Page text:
Exchange traded funds do not celebrate birthdays with cake,
presents or a party at Chuck E. Cheese, but making it to the
five-year mark is significant. Making it that far as a successful
ETF is even more impressive, particularly when considering
the number of ETF closures will set a record this
So it is noteworthy that the PowerShares Emerging Markets
Sovereign Debt Portfolio (NYSE:
), the first ETF to offer investors dollar-denominated exposure
to the sovereign debt of developing nations, turned five today.
Even more noteworthy is the fact that the ETF did so with over
$2.7 billion in assets under management.
These days, PCY does battle with the larger iShares J.P.
Morgan USD Emerging Markets Bond Fund (NYSE:
) in what is one of the more compelling ETF rivalries out there.
Both ETFs now find themselves competing with a growing number of
non-dollar denominated emerging markets debt
, many of which have proven popular with investors.
Still, EMB and PCY have dominant market positions because the
funds offer investors the allure of emerging markets bonds with
the comfort and safety of the U.S. dollar. Of course, yield is
part of the equation. PCY has a trailing 12-month yield of almost
4.7 percent and a 30-day SEC yield of 4.2 percent. To boot, the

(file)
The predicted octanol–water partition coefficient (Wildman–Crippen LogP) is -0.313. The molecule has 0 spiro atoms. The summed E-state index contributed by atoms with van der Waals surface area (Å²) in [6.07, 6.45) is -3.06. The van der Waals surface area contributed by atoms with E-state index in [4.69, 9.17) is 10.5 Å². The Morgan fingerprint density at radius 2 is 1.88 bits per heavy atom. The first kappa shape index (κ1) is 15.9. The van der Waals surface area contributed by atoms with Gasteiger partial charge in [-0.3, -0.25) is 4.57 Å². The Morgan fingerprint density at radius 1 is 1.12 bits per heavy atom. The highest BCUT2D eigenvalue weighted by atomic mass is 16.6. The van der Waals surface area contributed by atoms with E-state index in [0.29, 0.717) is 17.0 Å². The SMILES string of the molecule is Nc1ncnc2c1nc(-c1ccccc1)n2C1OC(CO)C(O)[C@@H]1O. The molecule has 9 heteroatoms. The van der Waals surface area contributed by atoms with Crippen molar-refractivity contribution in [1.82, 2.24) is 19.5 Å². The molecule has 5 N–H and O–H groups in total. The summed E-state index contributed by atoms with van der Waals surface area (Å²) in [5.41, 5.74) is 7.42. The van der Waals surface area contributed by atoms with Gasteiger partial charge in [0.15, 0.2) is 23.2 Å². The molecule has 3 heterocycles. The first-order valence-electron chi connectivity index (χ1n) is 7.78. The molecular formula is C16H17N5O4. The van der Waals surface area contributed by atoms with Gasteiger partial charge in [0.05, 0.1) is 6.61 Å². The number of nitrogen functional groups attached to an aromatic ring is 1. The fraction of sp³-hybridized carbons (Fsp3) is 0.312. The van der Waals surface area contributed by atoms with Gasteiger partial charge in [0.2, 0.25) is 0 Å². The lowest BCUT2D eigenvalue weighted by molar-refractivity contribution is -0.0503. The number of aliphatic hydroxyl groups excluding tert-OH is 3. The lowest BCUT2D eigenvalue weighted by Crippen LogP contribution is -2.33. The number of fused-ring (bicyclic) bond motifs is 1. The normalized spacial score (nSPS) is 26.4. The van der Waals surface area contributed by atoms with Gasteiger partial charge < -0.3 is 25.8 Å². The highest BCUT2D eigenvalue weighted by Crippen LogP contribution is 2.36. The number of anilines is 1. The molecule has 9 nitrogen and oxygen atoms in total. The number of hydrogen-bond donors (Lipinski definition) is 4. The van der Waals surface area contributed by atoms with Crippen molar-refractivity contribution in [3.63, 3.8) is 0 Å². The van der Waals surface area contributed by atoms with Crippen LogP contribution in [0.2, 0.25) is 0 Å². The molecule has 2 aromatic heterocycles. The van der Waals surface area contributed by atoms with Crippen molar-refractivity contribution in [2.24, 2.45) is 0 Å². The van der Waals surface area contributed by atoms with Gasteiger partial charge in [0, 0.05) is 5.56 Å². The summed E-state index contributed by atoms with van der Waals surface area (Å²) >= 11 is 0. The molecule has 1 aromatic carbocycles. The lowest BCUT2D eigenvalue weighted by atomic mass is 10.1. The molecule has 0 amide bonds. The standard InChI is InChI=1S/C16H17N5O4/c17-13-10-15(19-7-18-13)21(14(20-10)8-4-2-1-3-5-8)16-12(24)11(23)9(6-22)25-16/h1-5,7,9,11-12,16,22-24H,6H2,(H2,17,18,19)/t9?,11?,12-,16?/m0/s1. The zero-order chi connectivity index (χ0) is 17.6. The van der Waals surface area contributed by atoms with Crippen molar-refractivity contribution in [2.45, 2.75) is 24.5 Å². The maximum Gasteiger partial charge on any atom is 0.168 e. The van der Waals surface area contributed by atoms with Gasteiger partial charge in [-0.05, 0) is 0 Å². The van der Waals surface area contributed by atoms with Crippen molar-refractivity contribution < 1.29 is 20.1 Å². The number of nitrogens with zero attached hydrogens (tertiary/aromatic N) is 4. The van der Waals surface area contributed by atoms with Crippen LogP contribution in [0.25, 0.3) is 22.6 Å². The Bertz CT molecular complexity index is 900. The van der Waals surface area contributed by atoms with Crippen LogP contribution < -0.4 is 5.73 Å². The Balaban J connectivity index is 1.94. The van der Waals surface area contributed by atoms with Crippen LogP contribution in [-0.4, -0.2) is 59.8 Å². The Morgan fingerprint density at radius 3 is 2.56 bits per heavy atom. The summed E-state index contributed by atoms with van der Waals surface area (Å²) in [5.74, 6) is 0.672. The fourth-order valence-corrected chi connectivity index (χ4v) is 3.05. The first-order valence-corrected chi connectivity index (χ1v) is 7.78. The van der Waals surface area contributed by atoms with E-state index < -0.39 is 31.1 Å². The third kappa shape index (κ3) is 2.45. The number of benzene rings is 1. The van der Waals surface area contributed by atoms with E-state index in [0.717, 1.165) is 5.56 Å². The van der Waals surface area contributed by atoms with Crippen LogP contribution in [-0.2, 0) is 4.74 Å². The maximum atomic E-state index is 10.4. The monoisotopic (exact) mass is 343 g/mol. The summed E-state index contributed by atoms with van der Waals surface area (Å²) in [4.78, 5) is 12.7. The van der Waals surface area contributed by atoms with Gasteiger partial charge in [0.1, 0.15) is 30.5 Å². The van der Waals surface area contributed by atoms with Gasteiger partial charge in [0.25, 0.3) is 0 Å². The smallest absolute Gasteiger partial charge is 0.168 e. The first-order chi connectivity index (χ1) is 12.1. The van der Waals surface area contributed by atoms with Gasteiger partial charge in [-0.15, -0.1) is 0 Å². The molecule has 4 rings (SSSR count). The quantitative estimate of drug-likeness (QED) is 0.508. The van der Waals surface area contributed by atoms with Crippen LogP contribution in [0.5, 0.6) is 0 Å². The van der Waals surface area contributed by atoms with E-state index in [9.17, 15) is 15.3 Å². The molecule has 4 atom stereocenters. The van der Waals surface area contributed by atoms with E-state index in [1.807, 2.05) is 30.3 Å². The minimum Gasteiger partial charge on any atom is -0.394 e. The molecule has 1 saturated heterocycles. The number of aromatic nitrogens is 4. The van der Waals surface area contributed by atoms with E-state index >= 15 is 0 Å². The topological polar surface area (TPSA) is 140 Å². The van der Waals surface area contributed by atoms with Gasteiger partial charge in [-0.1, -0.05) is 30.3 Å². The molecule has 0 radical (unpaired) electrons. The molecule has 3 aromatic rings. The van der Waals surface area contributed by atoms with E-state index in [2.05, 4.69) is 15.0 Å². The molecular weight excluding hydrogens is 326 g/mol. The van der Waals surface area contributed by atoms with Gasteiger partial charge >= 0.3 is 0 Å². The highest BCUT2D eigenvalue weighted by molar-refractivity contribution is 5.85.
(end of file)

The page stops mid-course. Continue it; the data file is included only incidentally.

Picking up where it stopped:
ETF pays a monthly dividend, which increases the allure of this
fund to income investors.
PCY's 64 holdings have an average years to maturity of almost
15.4 and an effective duration of 9.5 years. For those that
merely care about pure performance, PCY is celebrating its fifth
year of existence in style with a year-to-date gain of 13.8
percent that has the fund trading at all-time highs. Since
inception, PCY has gained 19.7 percent.
PCY hold issues from up to 22 countries at any given time and
current constituent nations include Turkey, Hungary, Lithuania,
Colombia, Brazil and Mexico. For what it is worth, some
investors are bullish on Brazilian and Mexican
debt. Additionally, Colombia's
credit rating could see further increases over
the next year
Reverting back to performance, PCY has some interesting
feathers in its cap. Acknowledging that these are not
apples-to-apples to comparison, the roster of major bond ETFs
that PCY has delivered more alpha than in the past year is
impressive. That lineup includes the following: The Vanguard
Total Bond Market ETF (NYSE:
), the iShares iBoxx $ Investment Grade Corporate Bond Fund
) and the SPDR Barclays Capital High Yield Bond ETF (NYSE:
In the past six months, PCY is up 11 percent compared to a
gain of 6.4 percent for the PIMCO Total Return Bond ETF (NYSE:
). Again, PCY is obviously different than funds such as BND or
JNK, but it has also distinguished itself in terms of
performance. With a low correlation to U.S. equities and
something to offer both aggressive and conservative investors,
PCY's status as one of the premier ETFs focusing on non-U.S.
bonds should be good for at least another five years.
For more on bond ETFs, click
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